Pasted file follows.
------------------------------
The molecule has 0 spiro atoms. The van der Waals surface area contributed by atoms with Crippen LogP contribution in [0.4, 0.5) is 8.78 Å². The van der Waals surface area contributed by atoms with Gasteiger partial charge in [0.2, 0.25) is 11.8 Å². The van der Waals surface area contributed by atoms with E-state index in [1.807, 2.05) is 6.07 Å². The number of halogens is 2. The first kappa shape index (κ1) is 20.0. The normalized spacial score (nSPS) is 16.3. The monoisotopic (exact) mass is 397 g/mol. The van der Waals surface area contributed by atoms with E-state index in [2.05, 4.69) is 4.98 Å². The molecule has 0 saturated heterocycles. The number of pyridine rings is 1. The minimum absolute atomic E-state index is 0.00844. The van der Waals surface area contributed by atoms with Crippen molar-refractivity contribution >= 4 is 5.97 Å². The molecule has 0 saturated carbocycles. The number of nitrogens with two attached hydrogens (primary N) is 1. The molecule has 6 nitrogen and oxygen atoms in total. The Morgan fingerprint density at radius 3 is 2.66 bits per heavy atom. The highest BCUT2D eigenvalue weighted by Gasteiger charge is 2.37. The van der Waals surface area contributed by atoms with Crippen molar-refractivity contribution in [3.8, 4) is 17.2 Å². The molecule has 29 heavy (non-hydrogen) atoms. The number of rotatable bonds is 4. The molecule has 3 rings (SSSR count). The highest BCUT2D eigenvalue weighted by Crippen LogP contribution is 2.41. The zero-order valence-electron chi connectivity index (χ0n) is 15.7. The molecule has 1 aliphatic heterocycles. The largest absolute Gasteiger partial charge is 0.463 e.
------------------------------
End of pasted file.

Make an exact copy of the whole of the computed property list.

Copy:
The molecule has 0 spiro atoms. The van der Waals surface area contributed by atoms with Crippen LogP contribution in [0.4, 0.5) is 8.78 Å². The van der Waals surface area contributed by atoms with Gasteiger partial charge in [0.2, 0.25) is 11.8 Å². The van der Waals surface area contributed by atoms with E-state index in [1.807, 2.05) is 6.07 Å². The number of halogens is 2. The first kappa shape index (κ1) is 20.0. The normalized spacial score (nSPS) is 16.3. The monoisotopic (exact) mass is 397 g/mol. The van der Waals surface area contributed by atoms with E-state index in [2.05, 4.69) is 4.98 Å². The molecule has 0 saturated heterocycles. The number of pyridine rings is 1. The minimum absolute atomic E-state index is 0.00844. The van der Waals surface area contributed by atoms with Crippen molar-refractivity contribution >= 4 is 5.97 Å². The molecule has 0 saturated carbocycles. The number of nitrogens with two attached hydrogens (primary N) is 1. The molecule has 6 nitrogen and oxygen atoms in total. The Morgan fingerprint density at radius 3 is 2.66 bits per heavy atom. The highest BCUT2D eigenvalue weighted by Gasteiger charge is 2.37. The van der Waals surface area contributed by atoms with Crippen molar-refractivity contribution in [3.8, 4) is 17.2 Å². The molecule has 29 heavy (non-hydrogen) atoms. The number of rotatable bonds is 4. The molecule has 3 rings (SSSR count). The highest BCUT2D eigenvalue weighted by Crippen LogP contribution is 2.41. The zero-order valence-electron chi connectivity index (χ0n) is 15.7. The molecule has 1 aliphatic heterocycles. The largest absolute Gasteiger partial charge is 0.463 e.